In D.C., 1600 Pennsylvania Avenue is the home of The White House, the creation of George Washington. When the plan of a house for the president was initially conceived, however, our country was just in its early stage. Everything about the process of building a nation was new, including developing a design for the home that would be the residence and working space of the president of the United States.
In order to brainstorm architectural ideas, Thomas Jefferson suggested an open forum for people to submit potential house designs. Ultimately, Washington met with an Irishman by the name of James Hoban, and his design ended up being the one that Washington chose. And although Washington was the impetus behind the house project itself, he never stayed in it. Construction initiated on October 13, 1792, but wasn’t finished for eight more years. Ultimately, John Adams was actually the first president to sleep in the house on November 1, 1800.
The following day, he written a letter to his wife, Abigail, which included these words: “I pray heaven to bestow the best of blessings on this house, and all that shall hereafter live in it. May none but honest and wise men ever rule under this roof.” Surprisingly, years later, Franklin Roosevelt had Adams’ words memorialized in the state dining room on the mantle.
Although it stands strong today, the house was burned by British troops in 1814, and the entire interior was wrecked. The only thing that remained were the exterior walls that make up the iconic facade that every American acknowledges instantly. Restoration began on the house immediately thereafter, and James Monroe was the first president to move back into the house when that project was done. During the Truman administration, it became obvious that the house was structurally compromised and risky. Accordingly, the Trumans moved out and a substantial renovation initiated. The interior was essentially demolished, and the structure was reinforced by steel beams. Once that framework was set up, the rooms were repaired essentially as they were before, and the timber from the demolished beams was sawn into paneling that was then installed in the house. During the Kennedy administration, Jackie Kennedy decorated the house in a style made to reflect its marvelous story and history.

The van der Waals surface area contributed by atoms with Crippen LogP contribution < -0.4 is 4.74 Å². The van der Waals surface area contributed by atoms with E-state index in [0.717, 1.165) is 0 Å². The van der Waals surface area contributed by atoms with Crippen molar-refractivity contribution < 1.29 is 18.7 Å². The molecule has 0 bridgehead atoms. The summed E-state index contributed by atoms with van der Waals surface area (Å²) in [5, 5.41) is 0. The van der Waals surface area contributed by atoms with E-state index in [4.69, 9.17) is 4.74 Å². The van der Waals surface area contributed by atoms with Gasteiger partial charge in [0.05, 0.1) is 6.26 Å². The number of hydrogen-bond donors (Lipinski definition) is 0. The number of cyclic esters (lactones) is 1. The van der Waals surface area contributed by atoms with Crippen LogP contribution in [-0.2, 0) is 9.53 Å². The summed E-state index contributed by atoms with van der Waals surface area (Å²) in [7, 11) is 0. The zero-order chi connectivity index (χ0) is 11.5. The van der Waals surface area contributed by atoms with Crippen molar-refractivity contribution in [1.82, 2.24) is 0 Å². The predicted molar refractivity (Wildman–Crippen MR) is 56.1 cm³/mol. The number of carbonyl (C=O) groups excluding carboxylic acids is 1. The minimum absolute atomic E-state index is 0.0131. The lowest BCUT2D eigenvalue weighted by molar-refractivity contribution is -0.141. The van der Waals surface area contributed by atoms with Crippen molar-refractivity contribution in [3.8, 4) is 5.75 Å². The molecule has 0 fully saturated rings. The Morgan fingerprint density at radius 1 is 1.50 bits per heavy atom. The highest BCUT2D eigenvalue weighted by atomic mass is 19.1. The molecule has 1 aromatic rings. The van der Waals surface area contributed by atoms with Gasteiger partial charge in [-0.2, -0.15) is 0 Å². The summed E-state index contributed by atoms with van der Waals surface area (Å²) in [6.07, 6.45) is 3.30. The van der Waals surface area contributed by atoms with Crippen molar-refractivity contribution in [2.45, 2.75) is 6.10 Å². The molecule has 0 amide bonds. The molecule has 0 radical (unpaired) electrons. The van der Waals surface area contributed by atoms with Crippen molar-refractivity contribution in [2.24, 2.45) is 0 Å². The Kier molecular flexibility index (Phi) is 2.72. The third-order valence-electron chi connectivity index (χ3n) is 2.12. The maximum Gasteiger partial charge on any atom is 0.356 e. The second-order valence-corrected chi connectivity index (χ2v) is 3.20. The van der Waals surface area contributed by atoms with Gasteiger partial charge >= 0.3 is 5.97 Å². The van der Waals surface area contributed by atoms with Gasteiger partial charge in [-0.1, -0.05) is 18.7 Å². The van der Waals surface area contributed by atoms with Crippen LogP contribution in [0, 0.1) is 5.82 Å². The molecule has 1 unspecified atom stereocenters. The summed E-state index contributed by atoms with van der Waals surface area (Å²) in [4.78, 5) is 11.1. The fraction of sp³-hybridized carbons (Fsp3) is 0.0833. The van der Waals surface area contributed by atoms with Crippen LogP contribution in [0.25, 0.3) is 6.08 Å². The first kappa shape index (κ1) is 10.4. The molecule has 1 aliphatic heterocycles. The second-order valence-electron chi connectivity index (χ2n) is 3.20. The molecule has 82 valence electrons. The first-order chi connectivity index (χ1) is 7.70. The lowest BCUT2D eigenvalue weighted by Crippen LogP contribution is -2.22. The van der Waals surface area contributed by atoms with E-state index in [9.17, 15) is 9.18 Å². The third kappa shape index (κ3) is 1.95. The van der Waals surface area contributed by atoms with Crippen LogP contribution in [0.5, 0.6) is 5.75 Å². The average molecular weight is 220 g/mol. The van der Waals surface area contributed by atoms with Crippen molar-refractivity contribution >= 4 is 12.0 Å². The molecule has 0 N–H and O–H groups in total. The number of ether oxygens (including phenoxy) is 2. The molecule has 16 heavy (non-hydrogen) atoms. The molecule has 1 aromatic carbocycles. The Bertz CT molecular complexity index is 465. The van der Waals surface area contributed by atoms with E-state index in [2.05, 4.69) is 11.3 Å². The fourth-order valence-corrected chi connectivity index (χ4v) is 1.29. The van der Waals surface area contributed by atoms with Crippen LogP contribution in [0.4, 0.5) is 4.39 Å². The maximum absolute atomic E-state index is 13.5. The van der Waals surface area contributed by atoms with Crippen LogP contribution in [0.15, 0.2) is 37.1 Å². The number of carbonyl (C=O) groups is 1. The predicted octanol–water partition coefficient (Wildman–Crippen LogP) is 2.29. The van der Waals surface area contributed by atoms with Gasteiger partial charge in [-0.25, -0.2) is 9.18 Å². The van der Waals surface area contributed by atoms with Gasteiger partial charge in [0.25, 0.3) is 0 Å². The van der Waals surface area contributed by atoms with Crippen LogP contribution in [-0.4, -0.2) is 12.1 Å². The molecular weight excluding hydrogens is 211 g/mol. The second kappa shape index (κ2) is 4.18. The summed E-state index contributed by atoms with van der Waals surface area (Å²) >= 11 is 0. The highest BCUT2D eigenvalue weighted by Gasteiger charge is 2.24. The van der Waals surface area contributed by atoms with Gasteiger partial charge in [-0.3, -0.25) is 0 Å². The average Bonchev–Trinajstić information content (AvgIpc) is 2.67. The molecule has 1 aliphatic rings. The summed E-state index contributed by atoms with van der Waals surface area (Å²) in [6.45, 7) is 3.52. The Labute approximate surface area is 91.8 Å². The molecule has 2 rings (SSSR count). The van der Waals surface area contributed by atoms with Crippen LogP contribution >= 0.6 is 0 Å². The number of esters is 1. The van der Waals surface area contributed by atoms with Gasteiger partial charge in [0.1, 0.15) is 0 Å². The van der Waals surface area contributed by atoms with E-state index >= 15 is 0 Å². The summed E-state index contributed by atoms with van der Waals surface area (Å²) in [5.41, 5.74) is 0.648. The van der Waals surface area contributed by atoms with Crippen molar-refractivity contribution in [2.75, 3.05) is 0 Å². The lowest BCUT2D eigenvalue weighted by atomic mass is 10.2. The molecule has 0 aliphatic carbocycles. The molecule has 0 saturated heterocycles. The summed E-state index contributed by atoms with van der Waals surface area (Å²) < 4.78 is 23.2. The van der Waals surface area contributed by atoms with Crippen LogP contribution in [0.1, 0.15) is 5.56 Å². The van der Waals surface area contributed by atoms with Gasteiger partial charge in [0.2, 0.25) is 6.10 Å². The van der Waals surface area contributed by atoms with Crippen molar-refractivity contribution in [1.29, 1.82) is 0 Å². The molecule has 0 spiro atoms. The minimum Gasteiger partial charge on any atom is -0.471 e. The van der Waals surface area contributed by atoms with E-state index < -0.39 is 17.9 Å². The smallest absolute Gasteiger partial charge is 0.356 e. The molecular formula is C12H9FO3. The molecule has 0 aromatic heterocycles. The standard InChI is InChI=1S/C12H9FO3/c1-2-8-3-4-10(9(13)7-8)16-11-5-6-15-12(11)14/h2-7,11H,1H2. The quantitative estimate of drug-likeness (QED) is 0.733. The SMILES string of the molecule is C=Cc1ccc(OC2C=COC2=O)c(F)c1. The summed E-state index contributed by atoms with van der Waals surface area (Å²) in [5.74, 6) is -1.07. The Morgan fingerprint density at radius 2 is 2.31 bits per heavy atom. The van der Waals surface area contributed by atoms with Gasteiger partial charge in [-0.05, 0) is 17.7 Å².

Furthermore, even though the White House was the original structure, these days the complex encompasses several buildings that have been added to accommodate its purposes and the business that takes place there. The property sits on 18 acres, a sprawling, picturesque plot of land and gardens, and some of the oldest trees on the site are magnolias that were grown by Andrew Jackson.
Any other interesting facts?
The first public rally there was for the women’s suffrage movement on January 10, 1917.
Things changed shortly after the beginning of the 1900s, but up until then, all the staff at the White House were hired by the president himself, and they were paid by him personally.
And, for some numbers? As it stands nowadays, the White House has 35 bathrooms, 28 fireplaces, and 5 full-time chefs.
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